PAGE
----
It’s Friday afternoon, so let’s look at a pair of former closers coming back from major arm injuries…
Jason Isringhausen | Mets | Ownership: 4% Yahoo!, 0.0% ESPN
Holds are probably the toughest fantasy category to predict, but it was still kind of surprising to see that Izzy has more holds than any non-Rafael Betancourt reliever this year (ten). The 38-year-old is having a nice rebound year after (his second) Tommy John surgery forced him to miss all of 2010, posting decent peripherals for a team that’s played a number of close guys. Isringhausen has struck out 7.07 men per nine inning while unintentionally walking 3.86 per nine, though it’s a small sample of just 53 batters faced. Those numbers are in line with his career rates (7.42 and 3.87, respectively), though his ground ball rate (32.4%) has cratered (46.2% career).
The Mets have gone out of their way to make sure the Izzy isn’t overworked, which is understandable but not necessarily enjoyable from a fantasy perspective. The underlying performance is good but not great, so he’s a pure holds grab in deeper leagues right now. If Francisco Rodriguez gets traded though, Isringhausen is a natural temporary replacement in the ninth inning.
J.P. Howell | Rays | Ownership: 2% Yahoo!, 0.1% ESPN
After missing the end of 2009, all of 2010, and early 2011 with a major shoulder injury, Howell is back in the bullpen for the Rays after being activated off the disabled list today. The shoulder injury isn’t likely to hinder him much going forward, Howell was never a hard thrower and instead relied on three pitches (heat, curve, change) to keep hitters off balance. He was a high-strikeout (9.87 K/9), high ground ball (51.8%), high walk (4.15 BB/9) reliever from 2008-2009, and until we see him get some innings under his belt, we should probably just assume the same is true.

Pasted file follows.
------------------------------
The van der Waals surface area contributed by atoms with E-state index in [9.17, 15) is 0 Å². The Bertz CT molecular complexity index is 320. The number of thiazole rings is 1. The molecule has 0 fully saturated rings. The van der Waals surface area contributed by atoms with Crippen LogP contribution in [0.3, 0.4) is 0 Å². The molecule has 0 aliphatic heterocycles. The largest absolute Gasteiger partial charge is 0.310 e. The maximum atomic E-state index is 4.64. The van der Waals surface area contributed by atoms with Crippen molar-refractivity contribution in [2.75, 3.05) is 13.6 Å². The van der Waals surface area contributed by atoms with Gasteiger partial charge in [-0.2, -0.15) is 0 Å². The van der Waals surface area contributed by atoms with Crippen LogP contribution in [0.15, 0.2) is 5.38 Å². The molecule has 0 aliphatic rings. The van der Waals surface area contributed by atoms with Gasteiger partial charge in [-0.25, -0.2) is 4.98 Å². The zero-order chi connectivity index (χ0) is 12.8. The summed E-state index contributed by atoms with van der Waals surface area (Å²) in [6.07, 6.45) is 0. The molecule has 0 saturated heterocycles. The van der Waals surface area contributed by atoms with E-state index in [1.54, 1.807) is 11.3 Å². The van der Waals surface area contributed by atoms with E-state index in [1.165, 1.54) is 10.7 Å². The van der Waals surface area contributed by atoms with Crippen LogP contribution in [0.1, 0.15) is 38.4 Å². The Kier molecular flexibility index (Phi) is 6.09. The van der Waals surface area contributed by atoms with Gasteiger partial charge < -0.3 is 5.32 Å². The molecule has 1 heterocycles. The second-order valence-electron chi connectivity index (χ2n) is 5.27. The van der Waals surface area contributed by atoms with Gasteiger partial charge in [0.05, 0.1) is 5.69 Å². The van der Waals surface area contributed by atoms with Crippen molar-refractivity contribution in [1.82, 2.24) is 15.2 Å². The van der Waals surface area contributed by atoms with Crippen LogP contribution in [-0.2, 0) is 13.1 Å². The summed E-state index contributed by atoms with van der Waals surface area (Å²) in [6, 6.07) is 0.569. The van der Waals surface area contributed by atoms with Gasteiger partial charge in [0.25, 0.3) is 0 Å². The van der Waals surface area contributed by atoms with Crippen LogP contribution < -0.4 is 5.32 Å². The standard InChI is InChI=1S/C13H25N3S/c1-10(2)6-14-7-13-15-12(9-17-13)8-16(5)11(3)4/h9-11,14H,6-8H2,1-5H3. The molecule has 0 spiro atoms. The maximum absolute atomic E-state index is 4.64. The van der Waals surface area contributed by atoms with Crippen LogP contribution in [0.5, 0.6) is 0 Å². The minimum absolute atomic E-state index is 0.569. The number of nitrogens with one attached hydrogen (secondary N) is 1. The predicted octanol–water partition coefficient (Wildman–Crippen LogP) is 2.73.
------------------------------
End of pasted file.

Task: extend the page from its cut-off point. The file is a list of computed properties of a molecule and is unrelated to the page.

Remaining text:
Kyle Farnsworth has settled into the closer’s role and Joel Peralta is doing a fine of setting him up, so Joe Maddon has the luxury of easing Howell back into things before throwing him into high leverage spots. Given the high strikeout tendencies he displayed before the injury, he’s a great option in a holds lead and he could find himself in save spots later in the year. There’s definite risk involved, but also definite upside.